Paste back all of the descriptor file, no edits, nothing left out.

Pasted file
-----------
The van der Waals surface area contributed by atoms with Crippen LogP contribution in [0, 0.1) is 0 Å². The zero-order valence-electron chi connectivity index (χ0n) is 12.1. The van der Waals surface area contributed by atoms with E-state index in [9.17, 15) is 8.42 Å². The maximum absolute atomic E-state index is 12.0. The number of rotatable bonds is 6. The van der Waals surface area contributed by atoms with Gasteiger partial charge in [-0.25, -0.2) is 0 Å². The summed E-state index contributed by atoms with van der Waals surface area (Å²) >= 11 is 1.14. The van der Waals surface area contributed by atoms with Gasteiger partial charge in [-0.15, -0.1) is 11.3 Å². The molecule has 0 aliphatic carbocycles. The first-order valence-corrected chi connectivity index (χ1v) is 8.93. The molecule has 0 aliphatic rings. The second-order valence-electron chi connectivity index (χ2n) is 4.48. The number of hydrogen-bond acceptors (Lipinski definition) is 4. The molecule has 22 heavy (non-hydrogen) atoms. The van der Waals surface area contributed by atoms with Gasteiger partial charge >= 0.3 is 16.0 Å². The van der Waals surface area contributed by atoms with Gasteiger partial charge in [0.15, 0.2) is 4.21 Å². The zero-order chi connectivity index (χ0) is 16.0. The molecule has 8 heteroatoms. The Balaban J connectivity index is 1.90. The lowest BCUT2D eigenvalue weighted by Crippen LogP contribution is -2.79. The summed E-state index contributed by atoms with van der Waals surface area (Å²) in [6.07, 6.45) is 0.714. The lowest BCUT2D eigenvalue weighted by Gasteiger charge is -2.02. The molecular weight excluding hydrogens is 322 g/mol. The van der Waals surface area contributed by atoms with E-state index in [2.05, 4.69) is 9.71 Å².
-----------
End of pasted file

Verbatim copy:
The van der Waals surface area contributed by atoms with Crippen LogP contribution in [0, 0.1) is 0 Å². The zero-order valence-electron chi connectivity index (χ0n) is 12.1. The van der Waals surface area contributed by atoms with E-state index in [9.17, 15) is 8.42 Å². The maximum absolute atomic E-state index is 12.0. The number of rotatable bonds is 6. The van der Waals surface area contributed by atoms with Gasteiger partial charge in [-0.25, -0.2) is 0 Å². The summed E-state index contributed by atoms with van der Waals surface area (Å²) >= 11 is 1.14. The van der Waals surface area contributed by atoms with Gasteiger partial charge in [-0.15, -0.1) is 11.3 Å². The molecule has 0 aliphatic carbocycles. The first-order valence-corrected chi connectivity index (χ1v) is 8.93. The molecule has 0 aliphatic rings. The second-order valence-electron chi connectivity index (χ2n) is 4.48. The number of hydrogen-bond acceptors (Lipinski definition) is 4. The molecule has 22 heavy (non-hydrogen) atoms. The van der Waals surface area contributed by atoms with Gasteiger partial charge >= 0.3 is 16.0 Å². The van der Waals surface area contributed by atoms with Gasteiger partial charge in [0.15, 0.2) is 4.21 Å². The zero-order chi connectivity index (χ0) is 16.0. The molecule has 8 heteroatoms. The Balaban J connectivity index is 1.90. The lowest BCUT2D eigenvalue weighted by Crippen LogP contribution is -2.79. The summed E-state index contributed by atoms with van der Waals surface area (Å²) in [6.07, 6.45) is 0.714. The lowest BCUT2D eigenvalue weighted by Gasteiger charge is -2.02. The molecular weight excluding hydrogens is 322 g/mol. The van der Waals surface area contributed by atoms with E-state index in [2.05, 4.69) is 9.71 Å².